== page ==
When one door closes, another one opens.

Image credits: D. Markosian: One Day in the Life of Chernobyl, VOA News.

A new sun might emerge from the ashes of a nuclear winter. Well, that’s probably pushing the metaphor a bit too much, but there is a bit of truth there, as two Chinese companies are trying to make the best of a bad situation and have started work on a giant solar plant in the abandoned Chernobyl area.

“There will be remarkable social benefits and economic ones as we try to renovate the once damaged area with green and renewable energy,” said Shu Hua, the chairman of GCL System Integration Technology (GCL-SI), one of the firms tasked with the project.

Chinese companies have a long history of reconditioning contaminated land and fitting it with renewable energy, though Chernobyl is a special task. The reactor itself is due to be covered by a $1.6 billion steel-clad arch, and is surrounded by a 2,600 square km (1,000 square mile) exclusion zone of forest and marshland.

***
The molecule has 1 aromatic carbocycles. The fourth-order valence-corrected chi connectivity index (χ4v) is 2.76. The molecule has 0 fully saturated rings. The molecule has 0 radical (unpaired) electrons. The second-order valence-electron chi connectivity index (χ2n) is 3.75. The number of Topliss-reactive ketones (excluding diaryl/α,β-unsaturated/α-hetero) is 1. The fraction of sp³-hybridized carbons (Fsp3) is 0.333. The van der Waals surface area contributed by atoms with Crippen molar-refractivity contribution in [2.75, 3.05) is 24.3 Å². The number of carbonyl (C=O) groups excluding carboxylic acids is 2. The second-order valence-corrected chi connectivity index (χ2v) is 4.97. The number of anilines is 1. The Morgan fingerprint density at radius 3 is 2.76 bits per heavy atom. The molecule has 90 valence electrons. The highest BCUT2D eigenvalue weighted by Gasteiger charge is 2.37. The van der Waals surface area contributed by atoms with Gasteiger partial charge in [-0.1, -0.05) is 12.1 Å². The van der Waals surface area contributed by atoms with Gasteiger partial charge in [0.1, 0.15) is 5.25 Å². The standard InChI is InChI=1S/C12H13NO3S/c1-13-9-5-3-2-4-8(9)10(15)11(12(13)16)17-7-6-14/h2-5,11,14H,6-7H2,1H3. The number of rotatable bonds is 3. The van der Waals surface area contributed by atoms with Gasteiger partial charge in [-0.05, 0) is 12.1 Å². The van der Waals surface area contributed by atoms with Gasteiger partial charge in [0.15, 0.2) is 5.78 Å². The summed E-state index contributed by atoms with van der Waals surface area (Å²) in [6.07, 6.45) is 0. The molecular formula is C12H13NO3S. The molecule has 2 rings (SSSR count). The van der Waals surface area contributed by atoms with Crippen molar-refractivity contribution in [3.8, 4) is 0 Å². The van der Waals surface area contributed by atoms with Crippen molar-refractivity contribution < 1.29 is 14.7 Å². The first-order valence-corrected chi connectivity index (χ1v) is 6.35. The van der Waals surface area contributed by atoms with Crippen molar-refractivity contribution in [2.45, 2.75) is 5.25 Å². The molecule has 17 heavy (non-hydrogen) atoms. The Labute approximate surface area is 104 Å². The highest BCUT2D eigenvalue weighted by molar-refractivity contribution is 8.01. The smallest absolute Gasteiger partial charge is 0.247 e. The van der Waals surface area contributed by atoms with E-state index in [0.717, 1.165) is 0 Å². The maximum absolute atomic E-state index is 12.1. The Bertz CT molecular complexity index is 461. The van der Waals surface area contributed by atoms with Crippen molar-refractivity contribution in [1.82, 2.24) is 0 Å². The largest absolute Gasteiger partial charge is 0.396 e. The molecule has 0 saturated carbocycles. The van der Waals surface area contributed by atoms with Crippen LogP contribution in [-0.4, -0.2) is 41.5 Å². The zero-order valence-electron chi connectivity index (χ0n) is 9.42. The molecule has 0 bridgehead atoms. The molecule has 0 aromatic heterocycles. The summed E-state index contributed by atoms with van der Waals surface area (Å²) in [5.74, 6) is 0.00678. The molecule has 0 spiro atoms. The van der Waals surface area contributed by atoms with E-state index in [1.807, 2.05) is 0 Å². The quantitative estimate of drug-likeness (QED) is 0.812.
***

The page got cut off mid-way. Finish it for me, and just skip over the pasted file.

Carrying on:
So far, the exact location hasn’t yet been revealed, but according to Reuters, the project has already passed several preliminary regulation checks.

“Ukraine has passed a law allowing the site to be developed for agriculture and other things, so that means (the radiation) is under control,” said the manager, who did not want to give his name because he was not authorized to speak to the media.

China is taking strides to become the world’s leader in renewables with 43 gigawatts of capacity by the end of last year. It is also the world’s top manufacturer, with 72% of the world’s solar power components being produced in China in 2015.

 

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